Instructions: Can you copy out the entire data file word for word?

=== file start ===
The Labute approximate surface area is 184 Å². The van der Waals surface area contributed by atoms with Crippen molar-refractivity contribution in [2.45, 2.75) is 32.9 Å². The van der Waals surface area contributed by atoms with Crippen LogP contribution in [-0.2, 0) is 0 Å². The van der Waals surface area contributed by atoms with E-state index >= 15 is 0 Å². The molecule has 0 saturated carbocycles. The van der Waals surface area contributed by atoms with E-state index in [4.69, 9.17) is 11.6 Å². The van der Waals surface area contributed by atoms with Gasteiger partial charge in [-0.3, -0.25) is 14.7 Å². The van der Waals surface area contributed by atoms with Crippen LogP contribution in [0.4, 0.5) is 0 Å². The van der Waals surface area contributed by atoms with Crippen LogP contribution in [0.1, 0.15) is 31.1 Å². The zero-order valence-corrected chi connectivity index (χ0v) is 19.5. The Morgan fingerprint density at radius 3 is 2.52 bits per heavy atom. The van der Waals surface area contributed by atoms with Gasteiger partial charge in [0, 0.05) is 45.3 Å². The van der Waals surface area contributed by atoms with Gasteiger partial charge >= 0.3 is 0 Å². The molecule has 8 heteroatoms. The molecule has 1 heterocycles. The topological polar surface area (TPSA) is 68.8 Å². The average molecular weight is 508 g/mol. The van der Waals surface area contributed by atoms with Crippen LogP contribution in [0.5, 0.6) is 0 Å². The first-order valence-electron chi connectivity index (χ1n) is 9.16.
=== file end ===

The Labute approximate surface area is 184 Å². The van der Waals surface area contributed by atoms with Crippen molar-refractivity contribution in [2.45, 2.75) is 32.9 Å². The van der Waals surface area contributed by atoms with Crippen LogP contribution in [-0.2, 0) is 0 Å². The van der Waals surface area contributed by atoms with E-state index >= 15 is 0 Å². The molecule has 0 saturated carbocycles. The van der Waals surface area contributed by atoms with E-state index in [4.69, 9.17) is 11.6 Å². The van der Waals surface area contributed by atoms with Gasteiger partial charge in [-0.3, -0.25) is 14.7 Å². The van der Waals surface area contributed by atoms with Crippen LogP contribution in [0.4, 0.5) is 0 Å². The van der Waals surface area contributed by atoms with Crippen LogP contribution in [0.1, 0.15) is 31.1 Å². The zero-order valence-corrected chi connectivity index (χ0v) is 19.5. The Morgan fingerprint density at radius 3 is 2.52 bits per heavy atom. The van der Waals surface area contributed by atoms with Gasteiger partial charge in [0, 0.05) is 45.3 Å². The van der Waals surface area contributed by atoms with Gasteiger partial charge >= 0.3 is 0 Å². The molecule has 8 heteroatoms. The molecule has 1 heterocycles. The topological polar surface area (TPSA) is 68.8 Å². The average molecular weight is 508 g/mol. The van der Waals surface area contributed by atoms with Crippen LogP contribution in [0.5, 0.6) is 0 Å². The first-order valence-electron chi connectivity index (χ1n) is 9.16.